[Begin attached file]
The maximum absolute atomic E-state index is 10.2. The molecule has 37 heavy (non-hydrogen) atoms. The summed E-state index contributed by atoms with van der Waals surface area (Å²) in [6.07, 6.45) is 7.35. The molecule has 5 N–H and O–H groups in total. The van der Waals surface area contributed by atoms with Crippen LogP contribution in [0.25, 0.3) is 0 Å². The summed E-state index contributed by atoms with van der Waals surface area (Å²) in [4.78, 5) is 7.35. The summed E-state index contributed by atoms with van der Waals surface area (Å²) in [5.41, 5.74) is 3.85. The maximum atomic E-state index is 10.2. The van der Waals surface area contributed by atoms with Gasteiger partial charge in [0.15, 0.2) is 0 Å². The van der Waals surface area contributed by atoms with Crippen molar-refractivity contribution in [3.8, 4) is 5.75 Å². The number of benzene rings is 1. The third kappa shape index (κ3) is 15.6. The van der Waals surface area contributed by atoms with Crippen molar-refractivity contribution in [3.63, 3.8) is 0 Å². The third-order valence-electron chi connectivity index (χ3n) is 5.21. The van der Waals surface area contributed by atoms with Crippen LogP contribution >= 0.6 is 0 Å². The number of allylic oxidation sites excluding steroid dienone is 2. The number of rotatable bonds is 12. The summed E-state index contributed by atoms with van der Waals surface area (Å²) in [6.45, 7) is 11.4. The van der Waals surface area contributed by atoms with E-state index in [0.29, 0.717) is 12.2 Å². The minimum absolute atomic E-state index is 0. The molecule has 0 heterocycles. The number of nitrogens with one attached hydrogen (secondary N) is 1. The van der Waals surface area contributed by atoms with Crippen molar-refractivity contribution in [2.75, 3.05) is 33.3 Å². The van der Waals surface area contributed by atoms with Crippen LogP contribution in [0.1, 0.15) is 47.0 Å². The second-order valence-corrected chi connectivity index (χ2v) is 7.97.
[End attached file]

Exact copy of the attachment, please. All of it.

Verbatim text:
The maximum absolute atomic E-state index is 10.2. The molecule has 37 heavy (non-hydrogen) atoms. The summed E-state index contributed by atoms with van der Waals surface area (Å²) in [6.07, 6.45) is 7.35. The molecule has 5 N–H and O–H groups in total. The van der Waals surface area contributed by atoms with Crippen LogP contribution in [0.25, 0.3) is 0 Å². The summed E-state index contributed by atoms with van der Waals surface area (Å²) in [4.78, 5) is 7.35. The summed E-state index contributed by atoms with van der Waals surface area (Å²) in [5.41, 5.74) is 3.85. The maximum atomic E-state index is 10.2. The van der Waals surface area contributed by atoms with Gasteiger partial charge in [0.15, 0.2) is 0 Å². The van der Waals surface area contributed by atoms with Crippen molar-refractivity contribution in [3.8, 4) is 5.75 Å². The number of benzene rings is 1. The third kappa shape index (κ3) is 15.6. The van der Waals surface area contributed by atoms with Crippen molar-refractivity contribution in [3.63, 3.8) is 0 Å². The third-order valence-electron chi connectivity index (χ3n) is 5.21. The van der Waals surface area contributed by atoms with Crippen LogP contribution >= 0.6 is 0 Å². The number of allylic oxidation sites excluding steroid dienone is 2. The number of rotatable bonds is 12. The summed E-state index contributed by atoms with van der Waals surface area (Å²) in [6.45, 7) is 11.4. The van der Waals surface area contributed by atoms with E-state index in [0.29, 0.717) is 12.2 Å². The minimum absolute atomic E-state index is 0. The molecule has 0 heterocycles. The number of nitrogens with one attached hydrogen (secondary N) is 1. The van der Waals surface area contributed by atoms with Crippen molar-refractivity contribution in [2.75, 3.05) is 33.3 Å². The van der Waals surface area contributed by atoms with Crippen LogP contribution in [0.1, 0.15) is 47.0 Å². The second-order valence-corrected chi connectivity index (χ2v) is 7.97.